Early this week, on Monday, the Auschwitz survivors and Israeli officials marked 69 years since the liberation of the Nazi death camp. About 20 survivors and half of the Israeli legislature were present for the ceremony at the Auschwitz-Birkenau memorial on the International Holocaust Remembrance Day. They had to commemorate 6 million Holocaust victims including the 1.5 million victims of Auschwitz.
Shattering moments from the history were evoked. January 27, 1945, when the Red Army entered the camp, only a small proportion of those who had been there were still alive. The speakers emphasized that the guilty for the Nazi crimes should be punished for eternity by a common human front.
Israeli coalition leader Yarov Levin expressed the hope that people in Israel should rely on themselves and aim to build a safe world. He said: “Walking here, on this soil soaked with blood of our brothers and sisters, we must assure our children and future generations that a different world full of hope and free of fear can be built.”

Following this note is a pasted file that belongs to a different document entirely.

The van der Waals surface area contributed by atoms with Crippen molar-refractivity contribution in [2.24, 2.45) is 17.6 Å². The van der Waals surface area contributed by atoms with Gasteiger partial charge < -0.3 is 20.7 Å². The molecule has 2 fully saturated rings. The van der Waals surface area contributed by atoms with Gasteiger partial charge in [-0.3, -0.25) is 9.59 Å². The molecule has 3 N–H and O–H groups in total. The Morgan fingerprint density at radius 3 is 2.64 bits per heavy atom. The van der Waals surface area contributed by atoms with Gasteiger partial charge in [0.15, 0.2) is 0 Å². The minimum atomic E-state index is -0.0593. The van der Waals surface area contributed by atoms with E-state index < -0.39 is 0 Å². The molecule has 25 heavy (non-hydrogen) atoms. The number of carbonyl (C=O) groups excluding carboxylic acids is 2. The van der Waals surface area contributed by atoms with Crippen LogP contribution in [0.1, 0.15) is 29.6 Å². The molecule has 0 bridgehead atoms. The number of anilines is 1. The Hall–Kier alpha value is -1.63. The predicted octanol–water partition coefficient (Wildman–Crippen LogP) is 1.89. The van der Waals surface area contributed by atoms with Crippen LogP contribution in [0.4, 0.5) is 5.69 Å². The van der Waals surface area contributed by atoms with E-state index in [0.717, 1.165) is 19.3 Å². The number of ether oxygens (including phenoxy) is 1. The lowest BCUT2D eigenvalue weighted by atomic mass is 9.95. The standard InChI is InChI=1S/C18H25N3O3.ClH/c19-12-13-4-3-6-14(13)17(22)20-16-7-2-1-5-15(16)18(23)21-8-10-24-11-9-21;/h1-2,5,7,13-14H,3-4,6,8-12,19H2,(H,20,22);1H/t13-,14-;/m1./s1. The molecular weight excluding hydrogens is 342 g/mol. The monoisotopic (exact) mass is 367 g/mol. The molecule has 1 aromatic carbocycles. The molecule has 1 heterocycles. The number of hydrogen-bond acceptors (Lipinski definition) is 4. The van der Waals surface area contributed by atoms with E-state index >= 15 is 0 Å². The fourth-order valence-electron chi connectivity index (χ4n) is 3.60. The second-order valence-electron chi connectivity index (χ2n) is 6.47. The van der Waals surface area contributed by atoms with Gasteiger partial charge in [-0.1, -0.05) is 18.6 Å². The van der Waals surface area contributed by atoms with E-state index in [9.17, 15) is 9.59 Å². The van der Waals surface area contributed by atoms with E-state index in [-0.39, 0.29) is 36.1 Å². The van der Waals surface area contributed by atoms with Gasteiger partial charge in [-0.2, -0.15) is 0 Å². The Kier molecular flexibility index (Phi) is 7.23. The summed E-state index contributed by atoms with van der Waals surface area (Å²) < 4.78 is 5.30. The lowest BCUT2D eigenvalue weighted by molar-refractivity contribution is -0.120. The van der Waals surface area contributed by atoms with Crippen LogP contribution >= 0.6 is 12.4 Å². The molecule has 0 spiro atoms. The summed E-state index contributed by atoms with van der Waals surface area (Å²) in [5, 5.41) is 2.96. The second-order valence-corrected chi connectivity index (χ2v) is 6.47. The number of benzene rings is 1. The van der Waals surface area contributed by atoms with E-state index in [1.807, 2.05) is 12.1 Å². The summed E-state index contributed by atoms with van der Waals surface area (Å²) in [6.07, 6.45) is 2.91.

A commemorative ceremony was organized at the European parliament in Brussels. The European Jewish Congress President, Moshe Kantor, defined the anti-Semitism as a crime. Kantor observed that easily treating wrongdoing every day made possible to assist now to “the absolute democratization of anti-Semitism.” And this is a wrong and dangerous attitude, he said.